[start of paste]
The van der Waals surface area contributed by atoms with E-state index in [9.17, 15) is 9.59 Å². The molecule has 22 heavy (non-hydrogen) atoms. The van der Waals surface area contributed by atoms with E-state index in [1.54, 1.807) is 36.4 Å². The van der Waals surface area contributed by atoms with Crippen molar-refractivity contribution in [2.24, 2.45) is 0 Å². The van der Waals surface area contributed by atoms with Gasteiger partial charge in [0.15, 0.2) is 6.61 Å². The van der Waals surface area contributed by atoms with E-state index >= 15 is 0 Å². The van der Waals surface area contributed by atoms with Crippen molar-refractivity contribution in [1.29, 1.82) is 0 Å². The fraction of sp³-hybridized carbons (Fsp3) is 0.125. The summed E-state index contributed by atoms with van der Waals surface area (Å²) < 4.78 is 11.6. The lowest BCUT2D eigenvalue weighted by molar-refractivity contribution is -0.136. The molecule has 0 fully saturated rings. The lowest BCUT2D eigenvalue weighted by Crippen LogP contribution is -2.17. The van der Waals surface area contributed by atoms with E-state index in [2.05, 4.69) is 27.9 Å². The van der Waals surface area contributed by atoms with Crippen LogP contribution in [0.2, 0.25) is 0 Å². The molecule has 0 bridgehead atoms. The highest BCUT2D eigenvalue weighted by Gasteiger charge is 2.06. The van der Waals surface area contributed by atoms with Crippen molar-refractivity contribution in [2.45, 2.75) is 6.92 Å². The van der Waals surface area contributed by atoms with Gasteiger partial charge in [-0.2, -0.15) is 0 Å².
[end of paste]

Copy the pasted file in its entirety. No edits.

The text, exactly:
The van der Waals surface area contributed by atoms with E-state index in [9.17, 15) is 9.59 Å². The molecule has 22 heavy (non-hydrogen) atoms. The van der Waals surface area contributed by atoms with E-state index in [1.54, 1.807) is 36.4 Å². The van der Waals surface area contributed by atoms with Crippen molar-refractivity contribution in [2.24, 2.45) is 0 Å². The van der Waals surface area contributed by atoms with Gasteiger partial charge in [0.15, 0.2) is 6.61 Å². The van der Waals surface area contributed by atoms with E-state index >= 15 is 0 Å². The van der Waals surface area contributed by atoms with Crippen molar-refractivity contribution in [1.29, 1.82) is 0 Å². The fraction of sp³-hybridized carbons (Fsp3) is 0.125. The summed E-state index contributed by atoms with van der Waals surface area (Å²) < 4.78 is 11.6. The lowest BCUT2D eigenvalue weighted by molar-refractivity contribution is -0.136. The molecule has 0 fully saturated rings. The lowest BCUT2D eigenvalue weighted by Crippen LogP contribution is -2.17. The van der Waals surface area contributed by atoms with E-state index in [2.05, 4.69) is 27.9 Å². The van der Waals surface area contributed by atoms with Crippen LogP contribution in [0.2, 0.25) is 0 Å². The molecule has 0 bridgehead atoms. The highest BCUT2D eigenvalue weighted by Gasteiger charge is 2.06. The van der Waals surface area contributed by atoms with Crippen molar-refractivity contribution in [2.45, 2.75) is 6.92 Å². The van der Waals surface area contributed by atoms with Gasteiger partial charge in [-0.2, -0.15) is 0 Å².